Tuesday, 29 May 2018
LOCAL State MP Adam Marshall has high hopes that calls for new drought assistance for farmers will see some new government approaches that could help with transport subsidies to relieve the crippling lack of feed.
Mr Marshall reported on quickly deteriorating conditions in the region during a speech on the floor of NSW Parliament last week.
Mr Marshall said the handout mentality was long gone when it came to farm assistance measures but the issue of freight subsidies for trucking in fodder and grain to feed New England livestock is now critical.
“Farmers across this region and right across the state where the drought is having an incredible effect are telling me we have to reconsider additional drought assistance measures,” Mr Marshall said.
“There’s a huge cost in trucking in hay and grain from hundreds of kilometres away and that’s now where I think our government assistance has to be targeted.
“Feed is scarce now across NSW and some local farmers are sourcing fodder as far as South Australia now.”
“That’s the critical issue right now and I am hopeful the government will reconsider freight subsidies and rebates as a reasonable step – and the right thing to do.”
Mr Marshall has stepped up his campaign for a re-think on drought measures in the short term but has also called for a top-up to the Farm Innovation Fund to enable farmers to upgrade and install new water infrastructure on their properties to make them more drought-resistant in the future.
“I informed the House last week of the impact of the big dry – parts of the Northern Tablelands are in drought and others on the cusp. Some farmers are seeing conditions as bad as any in the past 30 years,” Mr Marshall said.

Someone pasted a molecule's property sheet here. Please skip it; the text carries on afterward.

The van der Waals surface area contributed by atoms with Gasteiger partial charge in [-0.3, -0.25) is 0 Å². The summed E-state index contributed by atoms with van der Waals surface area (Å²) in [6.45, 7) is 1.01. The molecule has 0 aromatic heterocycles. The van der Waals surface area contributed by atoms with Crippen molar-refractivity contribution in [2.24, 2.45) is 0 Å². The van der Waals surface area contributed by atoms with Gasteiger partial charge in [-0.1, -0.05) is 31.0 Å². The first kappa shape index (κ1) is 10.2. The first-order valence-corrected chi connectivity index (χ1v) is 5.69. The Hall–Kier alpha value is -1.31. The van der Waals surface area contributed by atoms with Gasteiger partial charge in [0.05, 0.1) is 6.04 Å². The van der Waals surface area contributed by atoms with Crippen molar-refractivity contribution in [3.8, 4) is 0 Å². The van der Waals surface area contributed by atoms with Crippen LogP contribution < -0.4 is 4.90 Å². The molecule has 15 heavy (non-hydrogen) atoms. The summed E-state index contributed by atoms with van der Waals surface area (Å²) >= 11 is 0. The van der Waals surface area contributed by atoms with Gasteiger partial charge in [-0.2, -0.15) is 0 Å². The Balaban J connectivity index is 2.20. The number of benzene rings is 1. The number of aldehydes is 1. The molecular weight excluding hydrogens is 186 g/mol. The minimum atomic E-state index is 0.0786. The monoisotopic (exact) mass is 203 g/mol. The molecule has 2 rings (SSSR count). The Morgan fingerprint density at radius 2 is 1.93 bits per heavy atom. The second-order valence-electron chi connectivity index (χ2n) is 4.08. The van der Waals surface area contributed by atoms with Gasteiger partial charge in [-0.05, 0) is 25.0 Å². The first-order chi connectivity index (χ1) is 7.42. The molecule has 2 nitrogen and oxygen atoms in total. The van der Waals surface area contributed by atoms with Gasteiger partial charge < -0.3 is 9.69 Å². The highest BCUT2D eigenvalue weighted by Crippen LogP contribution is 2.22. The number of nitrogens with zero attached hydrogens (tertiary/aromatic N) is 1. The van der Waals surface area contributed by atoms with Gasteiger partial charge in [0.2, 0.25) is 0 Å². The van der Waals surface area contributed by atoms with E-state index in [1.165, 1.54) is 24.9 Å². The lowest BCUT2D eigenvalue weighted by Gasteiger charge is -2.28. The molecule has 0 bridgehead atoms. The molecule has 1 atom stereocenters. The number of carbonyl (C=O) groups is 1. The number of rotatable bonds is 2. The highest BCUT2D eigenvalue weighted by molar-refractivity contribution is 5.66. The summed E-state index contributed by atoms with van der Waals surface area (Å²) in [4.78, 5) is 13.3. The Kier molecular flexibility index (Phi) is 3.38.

“Some areas haven’t had rain for five months and other parts have only had a patchy shower or two. It’s getting worse and while we can’t make it rain, we can at least work to better drought-proof the farm sector, both in the short term and the long term.
“Farmers are already stressed but I’ve had more and more calls from people who are finding the process of applying for assistance difficult, onerous and confusing. People are bounced between multiple websites, and farmers are required to already be receiving Federal help, or to be essentially all but broke, before they can tap into some of the support on the table.”
Mr Marshall said the NSW Government currently had available the Drought Transport Fund, where farmers can apply for a low-interest loan of up to $20,000 to covers costs associated with the transport of fodder, stock or water. The Animal Welfare Subsidy is also available to cover up to 50 per cent of the costs up to $20,000 involved in transporting stock to market when their fat scores dip to low levels. Farmers are also able to access up to $250,000 in concessional loans to engage in capital works to better drought proof their properties.
“Drought is an inevitable part of farming, every farmer knows that, but while there are fantastic packages on the table to help farmers improve on farm infrastructure when times are good, feed reserves can only last so long,” he said.
“The outlook for rain is problematic but already winter has set in across the high country of the tablelands and there’s no growth for feed even if we do get some wet stuff soon. It’s going to be a long cold winter and reconsidering a further assistance package for farmers is essential.”
Mr Marshall told the House last week that tablelands farmers were resilient and innovative; diversifying their income streams on-farm, expanding breeding programs to include hardier genetics, and improving infrastructure – but despite all of those factors, they’re not rain-makers.
He said drought conditions were spreading and he believed that if weather conditions didn’t improve then the entire Northern Tablelands would reach soil moisture levels so low as to be officially declared in drought within weeks.